The Army inspector also reported burst cylinders being common as were poor quality stocks and slag being found in the main frames. Most of the problems could be corrected with some competent gunsmithing; however, the quality of steel had to be addressed. One thing for certain, there was no way to change the fact the Colt sixguns simply balanced better, felt better and pointed so naturally.
The Remington sights, with a hog wallow in the top of the frame mated up with an easy-to-see front sight, were ahead of their time. It’s the same setup found on the Colt SAA and Ruger Vaquero today.
The Remington sixguns are easy to handle and if one so desires, they are safe to carry fully loaded with six rounds as all Remington replicas have notches between cylinder chambers for the hammer to rest within. As with all percussion revolvers, recoil is very mild with both the .44-and .36-caliber Remington versions. Thanks to their sight set-up, Remington revolvers are relatively easy to sight-in for serious shooting.
Most Remingtons I have experienced shoot 2″–3″ low. Some judicious filing of the front sight solves this. Windage is also easy to correct as the front sight is mounted on the barrel in a dovetail and can be tapped to the right or left to adjust the point of impact.
Originally, the .36 Remington was slightly smaller than the .44 Remington but probably due to manufacturing considerations, both are now built in replica form on the same size frame. Even though it is now labeled the “1858 Remington,” a more correct title would be the “New Model Army.” However, the 1858 name is pretty thoroughly entrenched and I probably use it more than the correct term.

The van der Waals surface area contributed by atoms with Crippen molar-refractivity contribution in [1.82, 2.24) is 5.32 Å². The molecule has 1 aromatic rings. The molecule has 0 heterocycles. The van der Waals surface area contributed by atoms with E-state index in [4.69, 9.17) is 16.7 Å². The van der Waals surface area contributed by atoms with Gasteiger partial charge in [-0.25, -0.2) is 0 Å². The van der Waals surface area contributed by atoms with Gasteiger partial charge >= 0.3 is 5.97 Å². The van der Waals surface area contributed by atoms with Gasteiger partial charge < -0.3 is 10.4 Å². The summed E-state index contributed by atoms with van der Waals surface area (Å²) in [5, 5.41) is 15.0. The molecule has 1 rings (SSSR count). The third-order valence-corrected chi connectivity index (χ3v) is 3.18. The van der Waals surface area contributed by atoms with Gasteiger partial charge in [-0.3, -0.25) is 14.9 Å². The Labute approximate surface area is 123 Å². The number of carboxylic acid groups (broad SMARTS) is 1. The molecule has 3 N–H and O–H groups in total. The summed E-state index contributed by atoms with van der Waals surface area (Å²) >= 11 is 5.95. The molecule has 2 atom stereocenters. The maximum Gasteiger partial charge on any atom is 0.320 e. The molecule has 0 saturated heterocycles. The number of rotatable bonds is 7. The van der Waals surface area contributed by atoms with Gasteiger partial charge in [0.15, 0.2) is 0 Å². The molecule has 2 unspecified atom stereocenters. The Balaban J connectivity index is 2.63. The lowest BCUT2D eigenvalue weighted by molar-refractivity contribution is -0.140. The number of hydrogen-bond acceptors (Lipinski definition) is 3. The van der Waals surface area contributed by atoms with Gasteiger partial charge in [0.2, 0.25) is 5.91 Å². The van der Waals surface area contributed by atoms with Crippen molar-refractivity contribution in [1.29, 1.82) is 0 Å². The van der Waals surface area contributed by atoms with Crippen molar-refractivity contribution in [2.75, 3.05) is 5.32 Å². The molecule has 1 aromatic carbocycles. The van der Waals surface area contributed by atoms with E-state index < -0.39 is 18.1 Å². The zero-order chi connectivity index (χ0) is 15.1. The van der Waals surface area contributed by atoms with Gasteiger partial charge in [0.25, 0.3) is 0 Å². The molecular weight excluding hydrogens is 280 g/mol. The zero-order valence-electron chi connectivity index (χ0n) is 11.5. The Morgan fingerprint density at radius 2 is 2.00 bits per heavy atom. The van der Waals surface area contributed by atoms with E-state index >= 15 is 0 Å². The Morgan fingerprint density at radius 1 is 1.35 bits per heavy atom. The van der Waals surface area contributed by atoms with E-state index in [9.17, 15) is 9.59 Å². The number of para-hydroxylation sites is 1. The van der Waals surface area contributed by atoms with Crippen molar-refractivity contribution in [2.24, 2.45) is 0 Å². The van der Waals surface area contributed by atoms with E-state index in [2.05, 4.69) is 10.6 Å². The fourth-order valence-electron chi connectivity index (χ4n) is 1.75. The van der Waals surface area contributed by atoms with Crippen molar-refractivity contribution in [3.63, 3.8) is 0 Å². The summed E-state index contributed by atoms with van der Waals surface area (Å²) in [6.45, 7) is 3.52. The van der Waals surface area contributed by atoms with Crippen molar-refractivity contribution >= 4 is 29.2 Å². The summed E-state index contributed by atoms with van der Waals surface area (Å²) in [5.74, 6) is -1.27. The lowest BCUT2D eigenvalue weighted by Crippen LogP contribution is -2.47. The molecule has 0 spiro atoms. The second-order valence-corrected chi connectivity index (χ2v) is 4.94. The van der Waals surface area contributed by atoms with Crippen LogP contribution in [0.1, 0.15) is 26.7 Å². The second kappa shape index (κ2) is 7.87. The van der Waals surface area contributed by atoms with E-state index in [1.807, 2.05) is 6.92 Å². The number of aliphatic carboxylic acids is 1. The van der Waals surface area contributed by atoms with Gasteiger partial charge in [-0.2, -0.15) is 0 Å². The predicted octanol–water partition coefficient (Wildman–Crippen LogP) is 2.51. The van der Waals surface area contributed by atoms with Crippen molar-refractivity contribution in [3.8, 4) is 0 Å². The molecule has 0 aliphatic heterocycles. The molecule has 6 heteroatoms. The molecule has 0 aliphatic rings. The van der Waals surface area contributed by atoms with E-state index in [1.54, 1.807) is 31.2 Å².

Both Pietta and Uberti offer the standard 8″ New Model Army .44 Remington in blue or antique finish and also with a brass mainframe. The 8″ version is also available with target sights. When it comes to target sights, I definitely prefer those from Pietta with their square notch rear matched up with a post front sight, rather than the Uberti rear sight that has a wide V-notch.
The 1858 Remington is also available with a 5 1/2″ barrel, making it much easier to pack and falling into the category of Percussion Perfect Packin’ Pistol. This one is offered with a full blue finish, blue with a case-hardened frame or full brass frame. The latest offering is the Ace with a 3″ barrel and no loading lever. Since the loading lever is used on all the other models to secure the base pin, this one has a somewhat ingenious lever locking the base pin in place. This very easy packing model is reminiscent of the old “Destroying Angels” and “Avenging Angels” of the 1850s–1860s.
If one looks at the paper ballistics, the .36 numerically speaking as to muzzle energy ranks with the .32 ACP, while the .44, at best as a .38 Special +P. That is only on paper and I don’t buy it! Muzzle energy figures are just that, figures on paper. They do not take into account the alloy of the bullet, shape of the bullet and bullet diameter. Both the .36 and the .44 in reality will leave these more modern cartridges choking in their dust.